I will certainly congratulate Mr. Keane as a business man for similar reasons to what you mention but it would be unwise to support a project solely on the basis of whether it will stay operational. Surely there are other qualities to appreciate on whether a project should be supported other than profit and buoyancy when calling for widespread support? Would you support a large casino on the same spot that has strong evidence for drawing tourists, making good profits and whose investor has a history of staying afloat in bad times? If you wouldn’t, you possibly have some reservations about the longer effects of such a project in respect to culture, inspiring similar projects and lamenting about what could have gone in its place. If you would, that’s absolutely your right to support it but it may be easier to see why calling for everyone to support it might get a backlash.

Thomas made a similar point to mine (ten times more eloquently) and I agree that I haven’t seen much evidence of the project that doesn’t suggest it’s creating a rather contrived sense of culture and craft. He also points out the tourism market is trending towards being a little bit more wary of that which feels a little off in terms of authenticity.

Is a contrived cultural project better than waiting until someone has a better idea and risking further dilapidation? Some would believe it isn’t.

Laura
at 19 August 2015 at 11:10

Totally agree with Thomas’ comments, particularly with regard to the likely sustainability and future appeal of the types of business Martin Keane is proposing to move in. As a local resident I hate seeing the disrepair and decay of the Iveagh Market increase year-on-year but I am also very concerned that this site be developed in a way that doesn’t fundamentally change the nature of this very quiet, peaceful area for the worse. I notice that the antiques dealers on Francis St are salivating on their facebook page at the prospect of increased footfall from this development. While I recognise their need to make a living, this is a residential area at the moment with a sprinkling of retail thrown in. Crafts based businesses and workshops sounds fine – although not something that I will visit much. (From what I read above something along the lines of Powerscourt Townhouse would be the best case scenario?). But if that doesn’t turn out to be a sustainable business model what will replace it? Martin Keane seems like the most pragmatic of business men and every time I pass the Oliver St John Gogarty it seems to have spread further up Anglesea St. Admirable as far as it goes, but I can’t imagine the man behind that endeavour turning down the opportunity to make as much return as possible on this investment once he’s up and running. And if that means Temple Bar style mega pubs that will be such a shame.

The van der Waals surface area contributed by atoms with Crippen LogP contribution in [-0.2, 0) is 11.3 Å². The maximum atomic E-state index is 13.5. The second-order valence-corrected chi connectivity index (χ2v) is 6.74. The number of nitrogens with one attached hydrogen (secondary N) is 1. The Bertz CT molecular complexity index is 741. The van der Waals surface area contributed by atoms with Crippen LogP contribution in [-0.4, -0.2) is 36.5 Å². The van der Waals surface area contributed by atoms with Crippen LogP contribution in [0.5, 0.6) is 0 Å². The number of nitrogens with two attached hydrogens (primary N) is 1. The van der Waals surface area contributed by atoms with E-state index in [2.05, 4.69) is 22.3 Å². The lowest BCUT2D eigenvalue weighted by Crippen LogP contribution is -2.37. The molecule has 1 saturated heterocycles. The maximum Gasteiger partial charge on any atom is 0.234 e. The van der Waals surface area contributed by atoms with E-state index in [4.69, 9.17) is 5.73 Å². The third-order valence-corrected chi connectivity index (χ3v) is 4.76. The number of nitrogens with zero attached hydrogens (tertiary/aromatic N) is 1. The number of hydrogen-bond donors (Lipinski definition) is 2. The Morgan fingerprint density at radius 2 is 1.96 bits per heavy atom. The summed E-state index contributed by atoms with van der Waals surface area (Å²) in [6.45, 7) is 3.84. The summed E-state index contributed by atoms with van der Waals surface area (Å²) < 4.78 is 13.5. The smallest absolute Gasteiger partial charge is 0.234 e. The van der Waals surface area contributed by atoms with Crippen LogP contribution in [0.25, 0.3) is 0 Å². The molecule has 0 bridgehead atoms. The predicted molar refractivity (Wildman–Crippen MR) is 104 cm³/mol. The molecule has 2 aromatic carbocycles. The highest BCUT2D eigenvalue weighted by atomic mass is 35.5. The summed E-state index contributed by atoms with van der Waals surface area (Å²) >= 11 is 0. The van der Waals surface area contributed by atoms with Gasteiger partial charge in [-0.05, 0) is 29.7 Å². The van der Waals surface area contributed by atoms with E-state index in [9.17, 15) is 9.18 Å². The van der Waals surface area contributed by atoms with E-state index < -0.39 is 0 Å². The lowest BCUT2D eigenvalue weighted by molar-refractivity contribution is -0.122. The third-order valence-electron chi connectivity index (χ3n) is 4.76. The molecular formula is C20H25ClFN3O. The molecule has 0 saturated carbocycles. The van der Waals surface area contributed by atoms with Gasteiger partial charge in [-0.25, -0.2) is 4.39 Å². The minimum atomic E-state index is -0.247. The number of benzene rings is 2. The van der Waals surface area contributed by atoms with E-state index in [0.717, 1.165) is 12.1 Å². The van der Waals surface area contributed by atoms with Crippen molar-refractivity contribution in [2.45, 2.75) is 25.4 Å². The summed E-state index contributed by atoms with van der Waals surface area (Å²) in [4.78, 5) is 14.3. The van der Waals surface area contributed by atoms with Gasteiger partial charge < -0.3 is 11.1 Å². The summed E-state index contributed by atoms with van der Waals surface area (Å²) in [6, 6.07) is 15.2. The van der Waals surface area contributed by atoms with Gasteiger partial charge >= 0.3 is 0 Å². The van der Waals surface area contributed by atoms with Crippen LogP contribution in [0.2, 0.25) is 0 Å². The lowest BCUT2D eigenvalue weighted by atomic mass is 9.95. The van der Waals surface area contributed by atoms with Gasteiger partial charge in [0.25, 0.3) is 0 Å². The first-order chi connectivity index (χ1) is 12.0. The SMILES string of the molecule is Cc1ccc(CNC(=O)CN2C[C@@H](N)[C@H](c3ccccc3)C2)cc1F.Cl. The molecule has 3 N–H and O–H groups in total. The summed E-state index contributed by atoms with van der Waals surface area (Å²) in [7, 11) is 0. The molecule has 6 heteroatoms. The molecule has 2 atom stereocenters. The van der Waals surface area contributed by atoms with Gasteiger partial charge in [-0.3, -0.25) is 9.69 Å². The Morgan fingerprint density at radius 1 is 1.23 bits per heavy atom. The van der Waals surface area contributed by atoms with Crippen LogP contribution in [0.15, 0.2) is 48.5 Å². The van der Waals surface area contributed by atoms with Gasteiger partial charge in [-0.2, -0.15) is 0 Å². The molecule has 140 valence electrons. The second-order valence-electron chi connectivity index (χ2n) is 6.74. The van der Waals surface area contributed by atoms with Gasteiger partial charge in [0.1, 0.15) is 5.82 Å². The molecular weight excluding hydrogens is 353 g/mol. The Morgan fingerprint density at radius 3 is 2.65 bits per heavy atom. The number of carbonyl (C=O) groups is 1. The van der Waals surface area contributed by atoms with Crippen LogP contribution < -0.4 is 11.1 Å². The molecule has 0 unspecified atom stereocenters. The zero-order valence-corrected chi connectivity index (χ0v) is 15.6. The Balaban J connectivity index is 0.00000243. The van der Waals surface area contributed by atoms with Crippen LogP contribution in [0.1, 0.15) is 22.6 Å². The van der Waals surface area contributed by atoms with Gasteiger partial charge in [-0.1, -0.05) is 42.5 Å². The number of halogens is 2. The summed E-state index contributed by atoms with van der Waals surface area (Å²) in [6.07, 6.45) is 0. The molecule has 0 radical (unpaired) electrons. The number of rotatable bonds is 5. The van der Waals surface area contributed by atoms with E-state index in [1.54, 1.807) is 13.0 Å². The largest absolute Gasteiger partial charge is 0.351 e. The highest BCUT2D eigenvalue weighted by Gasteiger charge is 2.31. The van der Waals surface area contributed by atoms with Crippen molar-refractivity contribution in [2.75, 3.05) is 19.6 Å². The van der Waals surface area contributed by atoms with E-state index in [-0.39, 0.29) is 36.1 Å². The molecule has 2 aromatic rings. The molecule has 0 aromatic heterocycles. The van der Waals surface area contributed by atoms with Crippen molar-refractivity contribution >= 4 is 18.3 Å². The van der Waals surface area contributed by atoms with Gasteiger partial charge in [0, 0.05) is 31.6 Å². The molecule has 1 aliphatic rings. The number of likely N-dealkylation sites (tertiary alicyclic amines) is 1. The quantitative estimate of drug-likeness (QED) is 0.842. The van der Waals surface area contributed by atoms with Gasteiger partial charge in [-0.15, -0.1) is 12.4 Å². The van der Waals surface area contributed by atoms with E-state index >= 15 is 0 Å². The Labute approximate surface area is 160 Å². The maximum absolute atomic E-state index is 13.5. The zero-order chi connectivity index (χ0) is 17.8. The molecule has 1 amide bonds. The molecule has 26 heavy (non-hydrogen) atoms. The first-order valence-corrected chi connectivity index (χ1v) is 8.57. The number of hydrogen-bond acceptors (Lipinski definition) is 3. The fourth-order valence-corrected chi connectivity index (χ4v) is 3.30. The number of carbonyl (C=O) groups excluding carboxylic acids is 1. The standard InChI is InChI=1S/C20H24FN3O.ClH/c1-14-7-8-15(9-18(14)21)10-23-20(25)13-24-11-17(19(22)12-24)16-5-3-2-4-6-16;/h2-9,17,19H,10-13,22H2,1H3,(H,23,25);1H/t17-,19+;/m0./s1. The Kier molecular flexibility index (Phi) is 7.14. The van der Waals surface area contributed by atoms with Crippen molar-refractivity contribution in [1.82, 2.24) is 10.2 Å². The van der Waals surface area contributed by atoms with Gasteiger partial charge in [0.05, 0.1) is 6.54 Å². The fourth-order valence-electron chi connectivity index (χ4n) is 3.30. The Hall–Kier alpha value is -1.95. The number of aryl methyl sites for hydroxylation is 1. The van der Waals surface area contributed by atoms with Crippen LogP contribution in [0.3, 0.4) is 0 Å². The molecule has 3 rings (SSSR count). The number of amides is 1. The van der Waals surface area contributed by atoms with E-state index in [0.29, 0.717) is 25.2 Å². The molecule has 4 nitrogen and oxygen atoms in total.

Understand your city

We do in-depth, shoe-leather reporting about the issues that shape Dublin. We're not funded by advertisers. We're funded by readers like you.

We use first-party cookies to allow visitors to log in to our website and read our articles.